We’ve been investing around $30 m per year for Make in India, says Chairman and CEO of Aequs Aerospace
March 24, 2018.
Aequs SEZ in Belgaum is a full-fledged aerospace ecosystem. The 250-acre SEZ is unique for a company as young as Aequs (started in 2009) and they have steadily built their expertise in the aerospace services in a way that has attracted global aerospace industry giants. Aravind Melligeri, CEO and chairman at Aequs Aerospace, talks about the company’s role in India in an interaction with FE’s Huma Siddiqui.
What role the company is playing in Skill India and Make in India initiatives?
The company has been one of the pioneers in skill development and attracting talent. With in-house AKC (Aerospace Knowledge Centre), the company envisions to educate freshers and employees in the skills that precision aerospace manufacturing needs. Belagavi has a large number of engineering colleges but due to lack of technical expertise in the subject, the learning remains limited. We are actively collaborating with the technical institutes in the region to induct Aerospace engineering and train young people. With a presence in France and US, highly-experienced instructors are brought from these countries in to teach about every aspect of aerospace manufacturing.
We have been contributing to the ‘Make in India’ initiative since we established, investing $20-30 million per year in India. Till last year, we have invested $100 million as capital and we look forward to invest $200 million in the next 5 years.
What is unique about global eco-system and where are the companies associated with you in this?
The common issue facing most aerospace and defence manufacturing companies across the world is the skewed balance between capacity and capability. While most Indian companies can boast of capacity, the capabilities are often concentrated in aerospace hubs like France, USA and Germany. On the other hand, these established aerospace hubs struggle with producing large volumes or capacity. We are building a unique global ecosystem, where customers can mitigate their increasing risks of becoming globalised – an unmatched model that serves customers locally while executing large volume orders in global scale. The eco-system can be explained as one location which caters to multiple stages of the supply chain with a fine balance of both capability and capacity. Several joint ventures (JVs) have been set up with global industry leaders in their respective fields.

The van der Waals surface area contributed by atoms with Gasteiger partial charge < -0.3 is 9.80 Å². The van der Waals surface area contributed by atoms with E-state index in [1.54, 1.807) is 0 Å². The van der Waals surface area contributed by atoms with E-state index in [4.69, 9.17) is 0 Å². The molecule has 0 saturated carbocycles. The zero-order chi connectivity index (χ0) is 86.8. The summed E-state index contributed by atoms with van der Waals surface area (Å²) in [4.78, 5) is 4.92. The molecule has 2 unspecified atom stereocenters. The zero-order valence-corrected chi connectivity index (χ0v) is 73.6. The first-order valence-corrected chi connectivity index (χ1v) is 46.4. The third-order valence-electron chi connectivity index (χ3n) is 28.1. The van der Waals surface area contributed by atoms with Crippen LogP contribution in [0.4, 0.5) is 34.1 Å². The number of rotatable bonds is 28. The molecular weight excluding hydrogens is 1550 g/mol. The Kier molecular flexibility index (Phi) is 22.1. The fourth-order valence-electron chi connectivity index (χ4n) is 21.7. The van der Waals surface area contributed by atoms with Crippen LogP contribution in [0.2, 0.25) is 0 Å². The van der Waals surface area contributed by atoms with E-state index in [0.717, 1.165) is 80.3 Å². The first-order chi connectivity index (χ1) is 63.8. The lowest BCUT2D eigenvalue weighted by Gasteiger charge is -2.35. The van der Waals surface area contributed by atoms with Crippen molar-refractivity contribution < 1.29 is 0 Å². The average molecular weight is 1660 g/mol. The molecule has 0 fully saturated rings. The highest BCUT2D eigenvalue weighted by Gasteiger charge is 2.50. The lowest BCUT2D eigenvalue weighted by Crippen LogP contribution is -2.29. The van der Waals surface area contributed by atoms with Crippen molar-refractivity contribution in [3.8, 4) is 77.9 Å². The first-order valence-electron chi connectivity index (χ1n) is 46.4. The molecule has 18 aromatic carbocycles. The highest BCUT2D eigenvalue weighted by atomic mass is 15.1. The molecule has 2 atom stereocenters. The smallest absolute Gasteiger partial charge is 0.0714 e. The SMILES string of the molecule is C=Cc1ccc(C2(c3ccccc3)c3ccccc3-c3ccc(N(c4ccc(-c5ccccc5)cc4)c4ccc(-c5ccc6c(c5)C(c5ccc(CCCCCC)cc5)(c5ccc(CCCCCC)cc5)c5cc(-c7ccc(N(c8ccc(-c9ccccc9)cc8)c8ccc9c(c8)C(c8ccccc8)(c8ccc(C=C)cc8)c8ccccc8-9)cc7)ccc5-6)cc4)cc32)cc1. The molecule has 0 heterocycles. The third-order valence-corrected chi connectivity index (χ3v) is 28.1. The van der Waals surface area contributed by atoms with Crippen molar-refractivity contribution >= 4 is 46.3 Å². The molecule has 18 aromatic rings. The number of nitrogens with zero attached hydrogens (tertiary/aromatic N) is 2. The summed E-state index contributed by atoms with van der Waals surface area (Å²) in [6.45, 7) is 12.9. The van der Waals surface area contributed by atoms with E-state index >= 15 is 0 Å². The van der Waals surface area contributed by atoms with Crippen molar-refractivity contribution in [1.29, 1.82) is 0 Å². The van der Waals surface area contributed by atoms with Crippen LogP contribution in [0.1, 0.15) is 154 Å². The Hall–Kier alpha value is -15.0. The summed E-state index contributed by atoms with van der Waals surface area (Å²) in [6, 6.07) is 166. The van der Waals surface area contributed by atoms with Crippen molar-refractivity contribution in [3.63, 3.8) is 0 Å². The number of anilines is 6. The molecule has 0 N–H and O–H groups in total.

Is Aequs one of the vendors involved in the Dassault Aviation’s Rafale Offsets programme?
No, the company is not among the vendors involved. Having said that, we have been producing components for Dassault through our acquisition of the SiRA Group in France. And there is an annual contract for supplying components for the Rafale fighters. Rafale uses Dassault’s design and structure, Thales’ electronic systems and Safran’s engine, and SiRA contributes to each of these suppliers.
What companies are you associated with in the US. You mentioned Boeing. What are you making for them?
For Boeing, we are involved in machining of Fokker Long-bed parts for Chinook Helicopter project. Other companies from the US we are associated with are UTAS, Eaton, Honeywell, Spirit Aero systems, MOOG, Parker and Aero fluid. We are involved in the production of components such as housing assemblies, body assemblies, manifold, etc, for them.
Among non-US-based clients, for Airbus, our company was awarded an order for machining of over 100,000 titanium machined parts for the A320neo programme over a period of five years. Aequs also has a joint venture with Saab of Sweden through which Aequs provides sub-assemblies for commercial aircrafts to aerospace majors. We have ongoing programmes for Airbus A380, Airbus 321 Neo and Airbus 330 Neo. Apart from these, Aequs also provides nose-cone assemblies for PSLV (ISRO).